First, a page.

Horse sense: Businessman seeks to fill niche for tack shops

Posted Aug. 07, 2009, at 6:12 p.m.

ORONO, Maine — As a child, Barry Gass worked in his father’s store, helping to set up displays or dealing with customers. It was a requirement to help out with the family business, Gass Horse Supply, but Gass grew to love the work and spending time with his father, John Gass, in the tack shop on U.S. Route 2.

“I got a lot of satisfaction out of helping customers,” Gass, a 1980 Orono High School graduate, said recently of his years in the shop. “It was a feel-good business.”

In late 2001, however, as John Gass’ health was failing, Barry Gass closed the store, which had been open nearly 50 years.

Although the shop was shuttered with John Gass’ death in February 2002 after a struggle with pancreatic cancer, Gass never gave up on the businesses. Now 47, living in Waterboro in York County and working as an information technology professional, Gass reopened the tack shop in late May with help from manager Sheila Griffin.

Gass said he had sales offers for the land and buildings on the site over the years, but held on to the business.

In 2008 he made the decision to reopen, primarily because he missed the family business, but also because he saw an opportunity to serve a region that could use another tack shop.

“It’s not that the other shops weren’t serving their customers, but I felt more was needed,” Gass said. “There are a lot of horse people in central and northern Maine, and the folks [in northern Maine] just don’t have the options available for horse supplies. That was the niche my father fulfilled, without a lot of fanfare, and I wanted to do that.”

Gass invested several thousand dollars in renovating the roof, plumbing, heating and electrical systems before the shop opened again. Several months earlier he had met Griffin, who owned the former Hoof’N It Tack Shop in Bangor, and she agreed to manage Gass’ business. Gass also bought some of Griffin’s stock and stock from the Double A Tack Shop in Holden that recently closed.

Griffin is a key piece of the business, Gass said, as he can’t be in the area daily with his job and family in southern Maine.

“I knew it was a great fit,” Gass said. “She wanted to stay in the business, working with customers, working with equipment and merchandise. Frankly, she’s wonderful at it. It allowed her to stay in the business and me to get back into the business.”

Since reopening the store, Gass said, he and Griffin have had a lot of visitors who have seen the open sign on Gass’ property, which is about two-tenths of a mile north of the Orono-Veazie town line, and wandered in to find the interior similar to the old shop.

“People have made comments like ‘It’s so wonderful to be back in the store again,’” Gass said. “They’ve said obviously they miss my father, but they’re so glad we’re open. This type of tack shop has been missed.”

Susan Bowman, who has owned Katahdin Trail Saddlery in Newport for six years, said there are fewer and fewer tack shops north of Augusta, especially since Double A and Hoof’N It closed.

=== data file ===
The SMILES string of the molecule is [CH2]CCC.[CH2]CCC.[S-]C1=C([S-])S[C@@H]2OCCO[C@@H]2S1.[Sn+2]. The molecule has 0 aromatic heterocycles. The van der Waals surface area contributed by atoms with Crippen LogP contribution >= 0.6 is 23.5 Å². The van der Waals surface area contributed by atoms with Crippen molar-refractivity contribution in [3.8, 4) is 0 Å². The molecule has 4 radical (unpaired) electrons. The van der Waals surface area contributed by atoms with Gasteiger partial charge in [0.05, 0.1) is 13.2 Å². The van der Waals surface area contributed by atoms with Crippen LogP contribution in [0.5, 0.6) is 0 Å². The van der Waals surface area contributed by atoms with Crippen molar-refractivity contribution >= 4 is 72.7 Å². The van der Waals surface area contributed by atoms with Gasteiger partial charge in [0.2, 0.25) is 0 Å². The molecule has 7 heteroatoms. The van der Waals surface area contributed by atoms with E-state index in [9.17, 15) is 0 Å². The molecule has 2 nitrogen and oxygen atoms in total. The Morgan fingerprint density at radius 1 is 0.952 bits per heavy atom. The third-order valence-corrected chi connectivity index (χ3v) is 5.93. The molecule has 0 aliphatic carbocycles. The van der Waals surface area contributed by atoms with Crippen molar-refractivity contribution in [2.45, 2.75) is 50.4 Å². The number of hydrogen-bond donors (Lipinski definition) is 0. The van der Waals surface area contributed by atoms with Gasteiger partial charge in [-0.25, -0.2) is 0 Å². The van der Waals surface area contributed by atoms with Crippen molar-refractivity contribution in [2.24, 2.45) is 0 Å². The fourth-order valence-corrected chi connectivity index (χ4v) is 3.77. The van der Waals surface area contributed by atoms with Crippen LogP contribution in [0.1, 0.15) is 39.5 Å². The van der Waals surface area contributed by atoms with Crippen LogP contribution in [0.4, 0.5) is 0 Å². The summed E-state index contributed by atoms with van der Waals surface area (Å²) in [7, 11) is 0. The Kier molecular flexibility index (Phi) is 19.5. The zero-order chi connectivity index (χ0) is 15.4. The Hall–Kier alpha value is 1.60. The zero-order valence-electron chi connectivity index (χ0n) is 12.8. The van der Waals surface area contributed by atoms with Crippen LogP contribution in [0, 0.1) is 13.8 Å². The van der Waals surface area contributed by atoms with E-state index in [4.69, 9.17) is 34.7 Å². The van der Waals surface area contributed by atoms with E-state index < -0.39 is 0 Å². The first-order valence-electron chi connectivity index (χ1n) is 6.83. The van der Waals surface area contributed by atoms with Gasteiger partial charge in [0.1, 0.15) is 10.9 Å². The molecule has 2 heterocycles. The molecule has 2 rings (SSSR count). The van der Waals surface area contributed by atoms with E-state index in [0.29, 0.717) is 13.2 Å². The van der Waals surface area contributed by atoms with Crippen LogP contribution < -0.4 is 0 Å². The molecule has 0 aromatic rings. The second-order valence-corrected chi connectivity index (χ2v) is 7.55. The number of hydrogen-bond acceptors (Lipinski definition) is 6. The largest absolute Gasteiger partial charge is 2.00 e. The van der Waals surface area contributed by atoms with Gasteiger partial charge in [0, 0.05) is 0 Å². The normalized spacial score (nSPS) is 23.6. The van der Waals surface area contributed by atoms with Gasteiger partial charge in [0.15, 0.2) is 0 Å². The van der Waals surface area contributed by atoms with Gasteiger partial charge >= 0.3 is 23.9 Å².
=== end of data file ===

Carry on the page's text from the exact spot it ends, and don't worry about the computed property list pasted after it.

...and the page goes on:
“I think it may be because the economy probably is down somewhat, but we’re busier than ever,” she said. “We draw from all over. … We’re established now, and I have a lot of clients from Canada.”

“I think [Gass will] do fine,” Bowman added.

Although Gass Horse Supply always carried the basic supplies needed to care for horses, one of the ways the shop thrived was adapting to trends and the needs of its clientele. In its early years, Gass said, his father catered to the owners of draft horses and livestock and was busy with harness repair.

In the 1960s, the business expanded to products for racehorses and the harness-racing industry. After that business tailed off, customers became interested in the Western style of riding, then the English style, with different equipment and outfits for each style.

In the late 1970s and early 1980s, as movies such as “Urban Cowboy” glorified the rodeo lifestyle, customers who didn’t necessarily have horses began buying items such as cowboy boots, embroidered shirts and square-dancing supplies.

That continued into the 1990s.

Now that the store is open again, Gass said he and Griffin have noticed customers are buying items to outfit children who are going to summer camp to learn how to ride in the English style. Boots, britches and helmets have been selling well, he said.

Gass is hoping to again cater to the harness-racing industry, and the shop is starting to get into easy-entry carts that anyone with a horse can hook up and drive.

Just like his father believed, diversity will be key to a thriving business, especially in the recession.

“I’m confident in our economy, and when it comes around we will be there and be established,” he said. “We’ll be servicing an important niche. … It’s been wonderful [to be open again]. I come up a lot. I’m burning a lot of miles on the car, but it’s to be expected in the early days of re-establishing a business.”

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